Only 15% of Hersheys sales are outside US

Only 15% of Hershey's sales are outside US

A piece of US chocolate heritage is set to pass into the history books.

Hershey, the confectionery giant behind brands like Reese's and Kisses, plans to end production at its 19 E. Chocolate Avenue plant in its namesake town – the original factory built in 1905 by the company's founder Milton Hershey.

On Friday (4 June), union members at the plant approved Hershey's proposals, which will see the facility remain in use – but only for administrative purposes. 

Production will move to a second factory in Hershey and, while the chocolate maker is said to have lined up an investment of US$200m, the reorganisation will ultimately lead to around 450 job cuts, according to reports.

Hershey's decision seems to have passed without much comment in the US (one can only wonder at the reaction if Kraft Foods decided to end production at Cadbury's founding Bournville site in the UK) and, although some workers have expressed dismay at the decision, there has been a reluctant acceptance that, in order to keep production in Hershey in some form, the company's plans had to be waved through.

One employee told The Patriot-News that Hershey would have likely moved production to Mexico (as it has done in the past) if its plans were blocked.

The Hershey board meets in the coming weeks to, as is expected, approve the revamp, which the company believes will improve efficiency from its US manufacturing operations.

As such, the decision to end production at the E. Chocolate Avenue plant after 105 years is a continuation of Hershey's long-running moves to streamline its manufacturing and supply chain, increase efficiency and drive down costs to free up cash to breathe fresh life into its brands.

Hershey's Global Supply Chain Transformation programme started in 2007 and has seen the company build that site in Mexico, cut production lines by a third and reduce its workforce.

With the company still over-dependent on a stagnant US chocolate market for over 80% of its sales, such “transformation” is needed to boost sales and to keep Hershey's bottom line ticking over.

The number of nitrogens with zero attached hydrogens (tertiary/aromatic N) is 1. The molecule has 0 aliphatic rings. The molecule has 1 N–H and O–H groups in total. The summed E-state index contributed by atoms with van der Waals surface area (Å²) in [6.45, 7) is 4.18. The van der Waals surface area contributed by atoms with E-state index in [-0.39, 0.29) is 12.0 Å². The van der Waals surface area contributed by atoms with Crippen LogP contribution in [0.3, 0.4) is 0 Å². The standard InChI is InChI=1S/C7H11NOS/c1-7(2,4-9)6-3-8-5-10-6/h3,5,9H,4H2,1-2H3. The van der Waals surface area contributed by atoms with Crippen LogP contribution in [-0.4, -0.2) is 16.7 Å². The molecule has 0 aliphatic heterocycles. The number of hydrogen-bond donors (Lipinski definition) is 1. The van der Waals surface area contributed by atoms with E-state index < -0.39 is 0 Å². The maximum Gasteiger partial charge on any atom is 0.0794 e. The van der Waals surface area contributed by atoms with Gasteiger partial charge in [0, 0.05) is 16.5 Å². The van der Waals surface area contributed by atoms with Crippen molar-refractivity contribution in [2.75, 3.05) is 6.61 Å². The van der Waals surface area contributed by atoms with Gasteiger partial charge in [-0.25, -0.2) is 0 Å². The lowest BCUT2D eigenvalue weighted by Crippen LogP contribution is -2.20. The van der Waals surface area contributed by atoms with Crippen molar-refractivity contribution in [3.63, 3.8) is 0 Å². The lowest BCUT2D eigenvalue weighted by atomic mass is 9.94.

True, the company had a bumper start to the year, with the group reporting a near-doubling in profits and seeing a strong Easter and higher spending on marketing driving sales.

However, some have warned that the rest of the year will be challenging for Hershey. Sanford Bernstein analyst Alexia Howard warned that pressure on commodity costs and the fact that Hershey's moves to increase prices over the last 18 months had had its impact on results meant that the company's performance during the rest of the year was likely to be more "modest".

There are also concerns that Hershey will face stiff competition in the US premium chocolate category as the country's economy improves. "We ... worry about the company's ability to sustain top-line growth once the consumer begins to trade up again in the chocolate category, since Hershey has exited many of its premium products over the past year," Howard wrote to clients after Hershey's first-quarter numbers.

So, with Hershey facing pressure on its top line, and with the company coming to the end of its three-year plan to restructure its supply chain, where can the business go?

The answer, at least for Hershey watchers, is a familiar one: abroad.

The company has long been criticised for being too dependent on its home market and, although it has fledgling ventures in markets like India and China, it needs to pick up the pace of its expansion into fast-growing markets.

"The market is overly optimistic regarding Hershey’s prospects as more than 85% of sales stem from the mature domestic market," Morningstar analyst Erin Swanson tells just-food.

Earlier this year, Hershey president and CEO Dave West defended the company's international strategy and said organic growth was "enough" to keep the business competitive outside the US.

However, he indicated that the company was "actively" looking at deals overseas. "Our willingness to partner, where it makes sense, in the face of a category undergoing global change will give rise to many options," West said.

This week, Hershey's partner in India, local firm Godrej Beverages & Foods, confirmed to just-food that one of the US firm's flagship brands, Kisses, was set to be launched in the country.

It is a necessary beginning in India for Hershey, although Cadbury dominates the country's chocolate market.

However, as the company waves goodbye to its past in its hometown, it needs to more forcefully embrace the future to thrive in the world's chocolate business.